Grand Reserve World Mastercard: Worth the Hype?
by Lindsay VanSomeren | Updated July 21, 2021 - First published on Aug. 25, 2020
Rewards may not be as shiny as they appear.
It's no secret that premium rewards cards tend to be geared toward those who enjoy the finer things in life, whether that's exotic vacations, fancy food, or a higher travel class. Vertical Finance's Grand Reserve rewards program aims to capitalize on that by targeting a different type of spending: wine.
The bonus and earnings potential on the new Grand Reserve™ World Mastercard® sound impressive at first. But unfortunately, when you dig down into the details, it's likely to leave a dry taste on your palate.
Grand Reserve™ World Mastercard®'s earnings structure and perks
You can earn points in several ways with this card, which also offers some wine-specific perks.
50,000-point sign-up bonus: You'll need to spend at least $3,000 within the first three months to get this bonus, which is on a par with other top rewards cards. However, as we'll discuss shortly, you won't get the same value from those points as you might with other cards.
Earn up to 5 points per dollar: You can earn an unlimited 5 points per dollar spent at a network of 400+ partner Grand Reserve wineries, 3 points per dollar spent at any wine store or winery, and 2 points per dollar spent on everything else. Once again, that's a good earnings rate compared with other rewards cards, which typically offer only 1 point per dollar spent on non-bonus-category purchases.
Priority Wine Pass and other wine benefits: This card comes with a Priority Wine Pass -- its own version of the famed airport Priority Pass. Even the name is similar, although the two products are not related. This $59.99-perk grants you access to free wine tastings, discounts, and events at 350+ wineries. Finally, you'll also get a free wine magazine subscription and access to special cardholder events.
Rewards may not be as valuable as they appear
All of this sounds like a lot of value, even when you take the $149 annual price tag into account. Unfortunately, that probably won't be the case for the majority of people.
The first issue is that you won't be able to take advantage of most of the value this card offers unless you live on the West Coast (or at least travel regularly).
That's because the Grand Reserve partner wineries where you'll earn all those drool-worthy points are based almost entirely in the wine-producing regions of California, with a few sprinkled up into Oregon and Washington. The same goes for the Priority Wine Pass tastings and events. If you're an East-Coaster, you'll find it hard to really squeeze the juice from this card.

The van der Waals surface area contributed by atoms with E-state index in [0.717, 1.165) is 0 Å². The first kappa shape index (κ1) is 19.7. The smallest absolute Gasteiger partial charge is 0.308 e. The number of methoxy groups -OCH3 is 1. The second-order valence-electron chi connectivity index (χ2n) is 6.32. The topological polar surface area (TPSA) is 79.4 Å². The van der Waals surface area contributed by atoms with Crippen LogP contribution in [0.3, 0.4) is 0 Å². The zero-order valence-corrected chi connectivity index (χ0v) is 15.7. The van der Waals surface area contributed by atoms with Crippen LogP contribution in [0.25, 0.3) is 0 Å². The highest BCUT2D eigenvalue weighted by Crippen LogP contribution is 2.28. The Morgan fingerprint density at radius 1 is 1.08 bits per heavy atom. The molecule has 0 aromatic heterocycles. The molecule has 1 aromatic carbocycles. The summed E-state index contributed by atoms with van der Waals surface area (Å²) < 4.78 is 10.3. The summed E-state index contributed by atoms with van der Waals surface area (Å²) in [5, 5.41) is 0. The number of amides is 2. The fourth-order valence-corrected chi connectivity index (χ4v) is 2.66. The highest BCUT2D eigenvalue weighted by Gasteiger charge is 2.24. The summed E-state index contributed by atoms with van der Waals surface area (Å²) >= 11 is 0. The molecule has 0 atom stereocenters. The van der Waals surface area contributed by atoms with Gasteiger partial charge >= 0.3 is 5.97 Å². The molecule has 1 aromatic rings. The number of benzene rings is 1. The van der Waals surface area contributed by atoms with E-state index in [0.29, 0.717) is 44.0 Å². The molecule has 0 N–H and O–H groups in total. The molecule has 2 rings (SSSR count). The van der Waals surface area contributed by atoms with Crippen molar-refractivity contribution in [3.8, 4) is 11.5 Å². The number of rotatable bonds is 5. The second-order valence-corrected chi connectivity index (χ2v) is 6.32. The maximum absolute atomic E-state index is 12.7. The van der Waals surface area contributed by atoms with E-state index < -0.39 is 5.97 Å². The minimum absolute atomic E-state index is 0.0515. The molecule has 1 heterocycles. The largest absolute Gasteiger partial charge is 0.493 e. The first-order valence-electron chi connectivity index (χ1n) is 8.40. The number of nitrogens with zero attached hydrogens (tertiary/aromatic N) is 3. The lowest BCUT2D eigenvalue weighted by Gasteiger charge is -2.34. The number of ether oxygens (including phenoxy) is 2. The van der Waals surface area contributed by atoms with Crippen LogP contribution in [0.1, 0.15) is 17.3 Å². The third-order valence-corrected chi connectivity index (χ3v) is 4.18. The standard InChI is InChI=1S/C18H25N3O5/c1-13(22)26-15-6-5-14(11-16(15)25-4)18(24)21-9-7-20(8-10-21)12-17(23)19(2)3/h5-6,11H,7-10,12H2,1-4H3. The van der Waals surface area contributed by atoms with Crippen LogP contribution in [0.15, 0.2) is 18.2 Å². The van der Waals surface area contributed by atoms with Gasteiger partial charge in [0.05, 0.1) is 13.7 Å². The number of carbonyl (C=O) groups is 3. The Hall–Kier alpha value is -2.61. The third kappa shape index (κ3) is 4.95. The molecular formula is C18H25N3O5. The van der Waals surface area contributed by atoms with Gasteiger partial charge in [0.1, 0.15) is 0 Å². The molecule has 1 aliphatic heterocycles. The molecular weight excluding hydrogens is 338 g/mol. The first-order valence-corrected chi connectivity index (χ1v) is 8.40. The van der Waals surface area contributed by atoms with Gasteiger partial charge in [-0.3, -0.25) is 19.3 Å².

The second issue comes when you start analyzing the rewards catalog. Contrary to what you might expect, there's no wine in here at all, only wine-related merchandise like decanters, coolers, and glasses, and VIP winery events. This type of merchandise has a notoriously terrible redemption value with just about any credit card issuer, this one included. Most items clock in at a per-point value of about $0.005 -- i.e., half a cent per point. In contrast, good travel rewards cards routinely offer point values four times that much, or around $0.02 per point.
Our take: Should you get the Grand Reserve™ World Mastercard®?
In truth, we think that only a very few people will actually get any benefit from this card.
The biggest barrier is its geographical specificity. You'll still earn points on wine purchases around the country, but you'll only really earn the most points (and get the most use from the Priority Wine Pass) if you're sipping on the West Coast.
The next factor is whether you'll get enough benefit to offset the annual fee. With a yearly cost of $149, the $59.99 Priority Wine Pass brings the effective price down to $89.01 per year. You'd need to spend at least $3,560 per year at Grand Reserve partner wineries (or $5,934 on any other wine-store purchases), to break even.
You'll also need to decide whether the rewards work for you. If you hoped to use this card to get free wine, you should strike this card off your list completely.
And even if those rewards do work for you, consider this: When you make Grand Reserve partner winery purchases, the low redemption value effectively halves the rate. Those 5 points per dollar at Grand Reserve wineries is the equivalent of a 2.5% cash back rate. Similarly, purchases made at wine stores earn an effective cash back rate of 1.5%, and all other purchases earn an effective cash back rate of 1%.
The truth is that you can actually earn even higher -- and real -- cash back rates with other cash back rewards cards in many of the same categories. These rewards aren't limited to a specific area of the country, and you can redeem them for actual cash back. You don't have to choose between some token bits of wine merchandise, you can use those cash back rewards for other things, including actual bottles of wine.
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